WASHINGTON — A strong cyclone that cut a deadly swath through Malawi, Mozambique and Zimbabwe last month is expected to cost the three countries more than $2 billion, the World Bank has said.
Early estimates pointed to Cyclone Idai costing $2bn “for the infrastructure and livelihood impacts,” the World Bank said in a statement after a meeting last week.
“To date, about three million people have been affected, with near total damage in the worst affected areas,” it said.
Idai slammed into the Mozambican port city of Beira onMarch 14, then continued on a path westward towards Zimbabwe.
In Mozambique alone, more than 600 people died among the 1,5 million affected. About 344 have been killed in Zimbabwe. Southern Malawi was also drowned in heavy rainfall in an earlier phase of the storm, killing 59 people.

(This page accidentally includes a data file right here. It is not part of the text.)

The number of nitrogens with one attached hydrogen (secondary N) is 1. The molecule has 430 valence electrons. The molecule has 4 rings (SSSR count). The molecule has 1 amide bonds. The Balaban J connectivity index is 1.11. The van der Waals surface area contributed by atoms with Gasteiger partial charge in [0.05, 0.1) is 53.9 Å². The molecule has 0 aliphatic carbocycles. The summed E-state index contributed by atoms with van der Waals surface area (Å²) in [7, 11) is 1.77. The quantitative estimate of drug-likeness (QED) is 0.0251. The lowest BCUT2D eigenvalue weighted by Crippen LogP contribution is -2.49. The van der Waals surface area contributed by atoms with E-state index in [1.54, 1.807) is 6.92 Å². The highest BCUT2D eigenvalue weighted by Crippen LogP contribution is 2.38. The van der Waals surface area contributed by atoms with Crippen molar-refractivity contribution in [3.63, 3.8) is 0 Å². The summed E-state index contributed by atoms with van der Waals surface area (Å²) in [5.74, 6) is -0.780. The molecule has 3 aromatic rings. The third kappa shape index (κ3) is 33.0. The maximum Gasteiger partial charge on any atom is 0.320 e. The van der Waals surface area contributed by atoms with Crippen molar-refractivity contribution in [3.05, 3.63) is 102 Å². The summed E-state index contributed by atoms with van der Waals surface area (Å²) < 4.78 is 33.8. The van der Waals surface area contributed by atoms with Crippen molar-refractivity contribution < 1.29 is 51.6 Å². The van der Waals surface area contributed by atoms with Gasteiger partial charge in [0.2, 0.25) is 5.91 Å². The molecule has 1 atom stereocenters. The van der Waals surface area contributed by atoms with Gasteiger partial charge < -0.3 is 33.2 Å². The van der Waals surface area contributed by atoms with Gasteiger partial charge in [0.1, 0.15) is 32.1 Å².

The global lender said the cyclone had damaged the infrastructure corridor connecting the Mozambican port of Beira with Malawi, Zambia and Zimbabwe, “disrupting regional trade and supplies of fuel, wheat and other goods”.
The United Nations has appealed for donations of $282m to fund emergency assistance for the next three months.
The World Bank called for “global collaboration” as recovery and reconstruction gets underway for poor and vulnerable populations “in the face of climate and disaster risk”.
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